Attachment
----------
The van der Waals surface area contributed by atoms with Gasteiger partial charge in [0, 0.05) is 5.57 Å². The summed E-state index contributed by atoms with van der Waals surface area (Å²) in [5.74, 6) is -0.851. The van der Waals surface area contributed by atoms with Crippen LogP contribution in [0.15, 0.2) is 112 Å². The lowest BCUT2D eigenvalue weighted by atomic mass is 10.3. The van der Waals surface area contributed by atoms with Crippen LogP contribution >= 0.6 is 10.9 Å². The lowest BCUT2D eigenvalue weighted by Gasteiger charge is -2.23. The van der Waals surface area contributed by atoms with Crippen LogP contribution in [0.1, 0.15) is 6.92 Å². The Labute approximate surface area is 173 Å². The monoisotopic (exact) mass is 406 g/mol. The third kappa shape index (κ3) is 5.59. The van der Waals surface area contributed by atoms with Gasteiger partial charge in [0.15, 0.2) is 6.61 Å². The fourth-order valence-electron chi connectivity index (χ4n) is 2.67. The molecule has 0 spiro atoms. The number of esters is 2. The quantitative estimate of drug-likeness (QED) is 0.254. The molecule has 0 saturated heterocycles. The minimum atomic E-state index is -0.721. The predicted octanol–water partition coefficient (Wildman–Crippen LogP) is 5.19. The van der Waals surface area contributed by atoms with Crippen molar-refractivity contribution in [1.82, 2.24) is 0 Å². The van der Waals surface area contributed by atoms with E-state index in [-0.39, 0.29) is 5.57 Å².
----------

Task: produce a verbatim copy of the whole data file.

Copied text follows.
The van der Waals surface area contributed by atoms with Gasteiger partial charge in [0, 0.05) is 5.57 Å². The summed E-state index contributed by atoms with van der Waals surface area (Å²) in [5.74, 6) is -0.851. The van der Waals surface area contributed by atoms with Crippen LogP contribution in [0.15, 0.2) is 112 Å². The lowest BCUT2D eigenvalue weighted by atomic mass is 10.3. The van der Waals surface area contributed by atoms with Crippen LogP contribution >= 0.6 is 10.9 Å². The lowest BCUT2D eigenvalue weighted by Gasteiger charge is -2.23. The van der Waals surface area contributed by atoms with Crippen LogP contribution in [0.1, 0.15) is 6.92 Å². The Labute approximate surface area is 173 Å². The monoisotopic (exact) mass is 406 g/mol. The third kappa shape index (κ3) is 5.59. The van der Waals surface area contributed by atoms with Gasteiger partial charge in [0.15, 0.2) is 6.61 Å². The fourth-order valence-electron chi connectivity index (χ4n) is 2.67. The molecule has 0 spiro atoms. The number of esters is 2. The quantitative estimate of drug-likeness (QED) is 0.254. The molecule has 0 saturated heterocycles. The minimum atomic E-state index is -0.721. The predicted octanol–water partition coefficient (Wildman–Crippen LogP) is 5.19. The van der Waals surface area contributed by atoms with Crippen molar-refractivity contribution in [1.82, 2.24) is 0 Å². The van der Waals surface area contributed by atoms with E-state index in [-0.39, 0.29) is 5.57 Å².